And that means one more thing about being a lady: it's has to do with blood, with what kind of family into which you're born. She is naïve to the bone and submissive to the core. It is then that the Misfit recoils from the penetrating charity of the grandmother and shoots her. Throughout the story, the grandmother is portrayed as a selfish character that puts her status and pleasure before others. She says that the house had six white columns and was at the end of an oak tree driveway. In the story A Good Man Is Hard to Find the grandmother considers herself to be a lady as well as a good person. Thus, suffering is an essential part of receiving grace, and with the help of the Misfit, the grandmother has made this journey of suffering, a journey from spiritual blindness and selfishness to suffering, and finally grace.
Unfortunately, the grandmother's character won't help us all that much in resolving the question about grace. Though The Misfit systematically murders her son and his family, she never pleads for their lives, because it is not her own. Instead of being superior, she realizes, she is flawed like everyone else. According to her understanding, black people, especially kids are supposed to be poor. The grandmother later realizes that the house with secret panels she told the children is in Tennessee not in Georgia. She is also praising the Misfit by calling him a good man and trying to save her life.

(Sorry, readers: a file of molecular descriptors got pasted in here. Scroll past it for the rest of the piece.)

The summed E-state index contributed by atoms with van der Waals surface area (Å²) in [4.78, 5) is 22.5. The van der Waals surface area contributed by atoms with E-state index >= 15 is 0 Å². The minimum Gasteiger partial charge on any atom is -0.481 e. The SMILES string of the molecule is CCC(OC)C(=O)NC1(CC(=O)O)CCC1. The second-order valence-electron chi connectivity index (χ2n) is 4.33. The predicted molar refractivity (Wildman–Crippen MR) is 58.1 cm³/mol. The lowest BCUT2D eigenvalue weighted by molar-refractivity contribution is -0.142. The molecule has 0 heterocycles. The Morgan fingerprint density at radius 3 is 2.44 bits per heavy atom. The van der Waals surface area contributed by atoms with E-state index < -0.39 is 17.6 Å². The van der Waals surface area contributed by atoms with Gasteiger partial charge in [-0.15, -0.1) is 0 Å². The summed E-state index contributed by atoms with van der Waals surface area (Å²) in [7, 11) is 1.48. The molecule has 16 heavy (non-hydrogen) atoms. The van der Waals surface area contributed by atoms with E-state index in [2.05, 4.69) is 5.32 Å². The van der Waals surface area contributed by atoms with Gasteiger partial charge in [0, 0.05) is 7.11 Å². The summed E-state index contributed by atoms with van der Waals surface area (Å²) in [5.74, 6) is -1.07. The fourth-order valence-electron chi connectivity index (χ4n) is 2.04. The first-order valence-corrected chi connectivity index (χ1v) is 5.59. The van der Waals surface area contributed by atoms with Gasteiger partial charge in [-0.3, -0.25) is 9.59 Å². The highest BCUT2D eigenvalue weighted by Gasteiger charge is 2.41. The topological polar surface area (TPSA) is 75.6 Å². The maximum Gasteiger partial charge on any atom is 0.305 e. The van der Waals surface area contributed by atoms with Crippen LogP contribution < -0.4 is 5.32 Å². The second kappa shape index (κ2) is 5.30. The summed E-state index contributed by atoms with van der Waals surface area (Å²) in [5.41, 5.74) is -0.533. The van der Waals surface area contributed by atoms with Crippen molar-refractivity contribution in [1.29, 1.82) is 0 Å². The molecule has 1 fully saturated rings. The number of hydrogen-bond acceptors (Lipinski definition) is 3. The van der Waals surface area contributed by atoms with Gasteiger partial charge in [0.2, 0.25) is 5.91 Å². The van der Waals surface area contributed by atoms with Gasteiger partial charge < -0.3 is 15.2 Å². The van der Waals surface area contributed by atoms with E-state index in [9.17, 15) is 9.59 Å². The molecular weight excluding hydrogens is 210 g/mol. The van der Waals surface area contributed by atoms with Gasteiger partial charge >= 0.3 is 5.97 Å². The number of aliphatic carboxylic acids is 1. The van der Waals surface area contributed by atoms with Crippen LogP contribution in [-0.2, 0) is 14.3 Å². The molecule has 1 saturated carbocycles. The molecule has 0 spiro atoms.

She is also kind of manipulator in a way that she insists her family to change the plan. At the end of the story, the grandmother shows a very obvious selfishness act where is only concerned about her life only and shows zero concern about the rest of the family. But does Granny get grace? All we can say for sure about the moment of grace itself is that it remains mysterious. When speaking with Red Sam Butts, she recites clichés about how much better and simpler things used to be, but when faced with the threat of death by the Misfit she is completely unprepared to face her own mortality. Most of her characters were southern protestants who were forced to undergo change as a result of painful and violent situations, by doing so this brought them closer to God.